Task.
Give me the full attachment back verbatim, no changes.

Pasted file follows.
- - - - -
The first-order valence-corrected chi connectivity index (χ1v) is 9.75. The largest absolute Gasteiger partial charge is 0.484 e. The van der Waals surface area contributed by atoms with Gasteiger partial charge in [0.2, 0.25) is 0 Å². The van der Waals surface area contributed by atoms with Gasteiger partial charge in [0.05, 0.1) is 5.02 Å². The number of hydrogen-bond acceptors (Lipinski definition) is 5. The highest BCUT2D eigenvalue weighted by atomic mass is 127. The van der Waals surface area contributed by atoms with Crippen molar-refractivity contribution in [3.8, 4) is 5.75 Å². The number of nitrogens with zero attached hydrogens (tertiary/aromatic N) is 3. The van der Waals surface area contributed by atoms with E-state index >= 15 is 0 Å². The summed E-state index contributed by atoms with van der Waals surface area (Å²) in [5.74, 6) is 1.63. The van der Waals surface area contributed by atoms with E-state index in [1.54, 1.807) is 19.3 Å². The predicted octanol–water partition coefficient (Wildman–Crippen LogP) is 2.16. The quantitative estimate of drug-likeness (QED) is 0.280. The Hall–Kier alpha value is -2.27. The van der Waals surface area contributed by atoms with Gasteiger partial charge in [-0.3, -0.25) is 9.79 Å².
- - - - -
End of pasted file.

The first-order valence-corrected chi connectivity index (χ1v) is 9.75. The largest absolute Gasteiger partial charge is 0.484 e. The van der Waals surface area contributed by atoms with Gasteiger partial charge in [0.2, 0.25) is 0 Å². The van der Waals surface area contributed by atoms with Gasteiger partial charge in [0.05, 0.1) is 5.02 Å². The number of hydrogen-bond acceptors (Lipinski definition) is 5. The highest BCUT2D eigenvalue weighted by atomic mass is 127. The van der Waals surface area contributed by atoms with Crippen molar-refractivity contribution in [3.8, 4) is 5.75 Å². The number of nitrogens with zero attached hydrogens (tertiary/aromatic N) is 3. The van der Waals surface area contributed by atoms with E-state index >= 15 is 0 Å². The summed E-state index contributed by atoms with van der Waals surface area (Å²) in [5.74, 6) is 1.63. The van der Waals surface area contributed by atoms with E-state index in [1.54, 1.807) is 19.3 Å². The predicted octanol–water partition coefficient (Wildman–Crippen LogP) is 2.16. The quantitative estimate of drug-likeness (QED) is 0.280. The Hall–Kier alpha value is -2.27. The van der Waals surface area contributed by atoms with Gasteiger partial charge in [-0.3, -0.25) is 9.79 Å².